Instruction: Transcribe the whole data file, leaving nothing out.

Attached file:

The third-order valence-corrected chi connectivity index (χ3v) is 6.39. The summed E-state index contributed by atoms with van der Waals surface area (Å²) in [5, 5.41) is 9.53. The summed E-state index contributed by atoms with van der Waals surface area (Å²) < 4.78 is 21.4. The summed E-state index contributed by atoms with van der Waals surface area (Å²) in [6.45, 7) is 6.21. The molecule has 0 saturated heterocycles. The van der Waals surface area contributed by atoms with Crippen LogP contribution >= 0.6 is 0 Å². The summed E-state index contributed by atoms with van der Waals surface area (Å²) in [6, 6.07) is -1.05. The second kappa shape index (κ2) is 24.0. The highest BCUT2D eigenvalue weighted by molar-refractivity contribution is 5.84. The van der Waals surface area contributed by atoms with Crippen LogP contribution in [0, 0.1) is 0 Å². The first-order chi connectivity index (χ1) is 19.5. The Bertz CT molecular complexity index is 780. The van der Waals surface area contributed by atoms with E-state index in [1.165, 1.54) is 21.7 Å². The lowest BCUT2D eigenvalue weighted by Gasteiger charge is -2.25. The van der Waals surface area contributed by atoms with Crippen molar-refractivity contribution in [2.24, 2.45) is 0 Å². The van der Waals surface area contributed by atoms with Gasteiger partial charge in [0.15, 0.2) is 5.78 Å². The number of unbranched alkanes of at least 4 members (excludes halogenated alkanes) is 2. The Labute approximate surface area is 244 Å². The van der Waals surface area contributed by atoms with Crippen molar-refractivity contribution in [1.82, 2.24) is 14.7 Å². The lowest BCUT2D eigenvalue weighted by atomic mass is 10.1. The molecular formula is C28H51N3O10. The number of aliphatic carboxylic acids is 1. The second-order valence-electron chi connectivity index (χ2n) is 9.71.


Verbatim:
The third-order valence-corrected chi connectivity index (χ3v) is 6.39. The summed E-state index contributed by atoms with van der Waals surface area (Å²) in [5, 5.41) is 9.53. The summed E-state index contributed by atoms with van der Waals surface area (Å²) < 4.78 is 21.4. The summed E-state index contributed by atoms with van der Waals surface area (Å²) in [6.45, 7) is 6.21. The molecule has 0 saturated heterocycles. The van der Waals surface area contributed by atoms with Crippen LogP contribution >= 0.6 is 0 Å². The summed E-state index contributed by atoms with van der Waals surface area (Å²) in [6, 6.07) is -1.05. The second kappa shape index (κ2) is 24.0. The highest BCUT2D eigenvalue weighted by molar-refractivity contribution is 5.84. The van der Waals surface area contributed by atoms with Crippen LogP contribution in [0, 0.1) is 0 Å². The first-order chi connectivity index (χ1) is 19.5. The Bertz CT molecular complexity index is 780. The van der Waals surface area contributed by atoms with E-state index in [1.165, 1.54) is 21.7 Å². The lowest BCUT2D eigenvalue weighted by Gasteiger charge is -2.25. The van der Waals surface area contributed by atoms with Crippen molar-refractivity contribution in [2.24, 2.45) is 0 Å². The van der Waals surface area contributed by atoms with Gasteiger partial charge in [0.15, 0.2) is 5.78 Å². The number of unbranched alkanes of at least 4 members (excludes halogenated alkanes) is 2. The Labute approximate surface area is 244 Å². The van der Waals surface area contributed by atoms with Crippen molar-refractivity contribution in [1.82, 2.24) is 14.7 Å². The lowest BCUT2D eigenvalue weighted by atomic mass is 10.1. The molecular formula is C28H51N3O10. The number of aliphatic carboxylic acids is 1. The second-order valence-electron chi connectivity index (χ2n) is 9.71.